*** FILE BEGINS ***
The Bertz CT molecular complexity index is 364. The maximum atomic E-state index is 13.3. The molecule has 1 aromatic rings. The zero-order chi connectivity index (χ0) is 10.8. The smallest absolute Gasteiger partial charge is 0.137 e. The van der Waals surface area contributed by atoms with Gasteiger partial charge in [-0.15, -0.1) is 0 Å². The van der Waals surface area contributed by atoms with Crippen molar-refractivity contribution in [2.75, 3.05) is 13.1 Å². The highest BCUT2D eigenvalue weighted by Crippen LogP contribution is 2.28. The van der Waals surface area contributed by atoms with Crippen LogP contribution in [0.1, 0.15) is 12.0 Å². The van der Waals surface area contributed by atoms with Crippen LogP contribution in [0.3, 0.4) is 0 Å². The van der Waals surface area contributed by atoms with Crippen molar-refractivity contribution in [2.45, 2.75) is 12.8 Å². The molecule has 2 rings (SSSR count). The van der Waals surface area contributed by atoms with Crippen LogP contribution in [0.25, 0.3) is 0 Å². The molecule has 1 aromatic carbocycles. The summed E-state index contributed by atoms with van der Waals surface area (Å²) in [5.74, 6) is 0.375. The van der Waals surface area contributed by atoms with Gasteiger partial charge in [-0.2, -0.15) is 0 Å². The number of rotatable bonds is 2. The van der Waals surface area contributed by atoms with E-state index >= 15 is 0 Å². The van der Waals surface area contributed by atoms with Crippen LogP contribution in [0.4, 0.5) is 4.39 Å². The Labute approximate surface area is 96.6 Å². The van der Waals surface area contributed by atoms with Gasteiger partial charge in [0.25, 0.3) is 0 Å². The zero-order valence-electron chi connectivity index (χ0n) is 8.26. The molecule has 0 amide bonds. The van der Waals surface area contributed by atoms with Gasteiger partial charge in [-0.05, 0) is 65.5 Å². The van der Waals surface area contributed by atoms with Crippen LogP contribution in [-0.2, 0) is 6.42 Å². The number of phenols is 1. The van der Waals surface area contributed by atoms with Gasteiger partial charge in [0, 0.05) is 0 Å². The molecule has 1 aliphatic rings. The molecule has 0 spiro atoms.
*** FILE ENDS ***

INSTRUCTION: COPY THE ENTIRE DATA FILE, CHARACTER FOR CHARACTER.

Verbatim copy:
The Bertz CT molecular complexity index is 364. The maximum atomic E-state index is 13.3. The molecule has 1 aromatic rings. The zero-order chi connectivity index (χ0) is 10.8. The smallest absolute Gasteiger partial charge is 0.137 e. The van der Waals surface area contributed by atoms with Gasteiger partial charge in [-0.15, -0.1) is 0 Å². The van der Waals surface area contributed by atoms with Crippen molar-refractivity contribution in [2.75, 3.05) is 13.1 Å². The highest BCUT2D eigenvalue weighted by Crippen LogP contribution is 2.28. The van der Waals surface area contributed by atoms with Crippen LogP contribution in [0.1, 0.15) is 12.0 Å². The van der Waals surface area contributed by atoms with Crippen LogP contribution in [0.3, 0.4) is 0 Å². The van der Waals surface area contributed by atoms with Crippen molar-refractivity contribution in [2.45, 2.75) is 12.8 Å². The molecule has 2 rings (SSSR count). The van der Waals surface area contributed by atoms with Crippen LogP contribution in [0.25, 0.3) is 0 Å². The molecule has 1 aromatic carbocycles. The summed E-state index contributed by atoms with van der Waals surface area (Å²) in [5.74, 6) is 0.375. The van der Waals surface area contributed by atoms with Gasteiger partial charge in [-0.2, -0.15) is 0 Å². The number of rotatable bonds is 2. The van der Waals surface area contributed by atoms with E-state index >= 15 is 0 Å². The van der Waals surface area contributed by atoms with Crippen LogP contribution in [0.4, 0.5) is 4.39 Å². The Labute approximate surface area is 96.6 Å². The van der Waals surface area contributed by atoms with Gasteiger partial charge in [0.25, 0.3) is 0 Å². The zero-order valence-electron chi connectivity index (χ0n) is 8.26. The molecule has 0 amide bonds. The van der Waals surface area contributed by atoms with Gasteiger partial charge in [-0.05, 0) is 65.5 Å². The van der Waals surface area contributed by atoms with Crippen LogP contribution in [-0.2, 0) is 6.42 Å². The number of phenols is 1. The van der Waals surface area contributed by atoms with Gasteiger partial charge in [0, 0.05) is 0 Å². The molecule has 1 aliphatic rings. The molecule has 0 spiro atoms.